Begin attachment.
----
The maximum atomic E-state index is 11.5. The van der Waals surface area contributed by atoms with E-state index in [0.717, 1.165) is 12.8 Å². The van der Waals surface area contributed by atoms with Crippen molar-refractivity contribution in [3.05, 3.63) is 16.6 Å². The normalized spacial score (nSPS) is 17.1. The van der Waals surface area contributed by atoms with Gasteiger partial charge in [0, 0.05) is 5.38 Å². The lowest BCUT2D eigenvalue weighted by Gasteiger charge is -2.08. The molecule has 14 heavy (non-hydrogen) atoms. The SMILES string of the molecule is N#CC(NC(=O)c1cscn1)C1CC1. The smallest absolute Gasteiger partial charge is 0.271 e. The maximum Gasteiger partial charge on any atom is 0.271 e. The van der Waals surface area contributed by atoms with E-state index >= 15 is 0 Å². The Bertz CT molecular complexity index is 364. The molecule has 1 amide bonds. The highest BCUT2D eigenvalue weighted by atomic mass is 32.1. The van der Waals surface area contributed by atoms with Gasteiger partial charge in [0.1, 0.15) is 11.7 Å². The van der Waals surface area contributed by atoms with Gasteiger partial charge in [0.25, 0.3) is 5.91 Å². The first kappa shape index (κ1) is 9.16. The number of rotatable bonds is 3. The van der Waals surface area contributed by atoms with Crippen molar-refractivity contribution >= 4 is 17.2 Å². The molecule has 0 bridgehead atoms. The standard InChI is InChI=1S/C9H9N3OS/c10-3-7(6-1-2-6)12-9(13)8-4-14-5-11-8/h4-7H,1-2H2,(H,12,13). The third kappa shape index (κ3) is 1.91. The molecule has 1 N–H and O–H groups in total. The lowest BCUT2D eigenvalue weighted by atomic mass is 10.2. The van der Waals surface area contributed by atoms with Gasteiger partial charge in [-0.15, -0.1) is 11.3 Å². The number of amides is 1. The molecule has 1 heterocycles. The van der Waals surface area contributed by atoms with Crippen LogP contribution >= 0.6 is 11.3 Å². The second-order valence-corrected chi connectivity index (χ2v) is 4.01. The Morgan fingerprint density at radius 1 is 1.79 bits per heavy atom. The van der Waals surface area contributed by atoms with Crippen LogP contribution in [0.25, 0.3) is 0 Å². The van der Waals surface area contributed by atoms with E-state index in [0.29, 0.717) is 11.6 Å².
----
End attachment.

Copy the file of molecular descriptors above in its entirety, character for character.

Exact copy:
The maximum atomic E-state index is 11.5. The van der Waals surface area contributed by atoms with E-state index in [0.717, 1.165) is 12.8 Å². The van der Waals surface area contributed by atoms with Crippen molar-refractivity contribution in [3.05, 3.63) is 16.6 Å². The normalized spacial score (nSPS) is 17.1. The van der Waals surface area contributed by atoms with Gasteiger partial charge in [0, 0.05) is 5.38 Å². The lowest BCUT2D eigenvalue weighted by Gasteiger charge is -2.08. The molecule has 14 heavy (non-hydrogen) atoms. The SMILES string of the molecule is N#CC(NC(=O)c1cscn1)C1CC1. The smallest absolute Gasteiger partial charge is 0.271 e. The maximum Gasteiger partial charge on any atom is 0.271 e. The van der Waals surface area contributed by atoms with E-state index >= 15 is 0 Å². The Bertz CT molecular complexity index is 364. The molecule has 1 amide bonds. The highest BCUT2D eigenvalue weighted by atomic mass is 32.1. The van der Waals surface area contributed by atoms with Gasteiger partial charge in [0.1, 0.15) is 11.7 Å². The van der Waals surface area contributed by atoms with Gasteiger partial charge in [0.25, 0.3) is 5.91 Å². The first kappa shape index (κ1) is 9.16. The number of rotatable bonds is 3. The van der Waals surface area contributed by atoms with Crippen molar-refractivity contribution >= 4 is 17.2 Å². The molecule has 0 bridgehead atoms. The standard InChI is InChI=1S/C9H9N3OS/c10-3-7(6-1-2-6)12-9(13)8-4-14-5-11-8/h4-7H,1-2H2,(H,12,13). The third kappa shape index (κ3) is 1.91. The molecule has 1 N–H and O–H groups in total. The lowest BCUT2D eigenvalue weighted by atomic mass is 10.2. The van der Waals surface area contributed by atoms with Gasteiger partial charge in [-0.15, -0.1) is 11.3 Å². The number of amides is 1. The molecule has 1 heterocycles. The van der Waals surface area contributed by atoms with Crippen LogP contribution >= 0.6 is 11.3 Å². The second-order valence-corrected chi connectivity index (χ2v) is 4.01. The Morgan fingerprint density at radius 1 is 1.79 bits per heavy atom. The van der Waals surface area contributed by atoms with Crippen LogP contribution in [0.25, 0.3) is 0 Å². The van der Waals surface area contributed by atoms with E-state index in [0.29, 0.717) is 11.6 Å².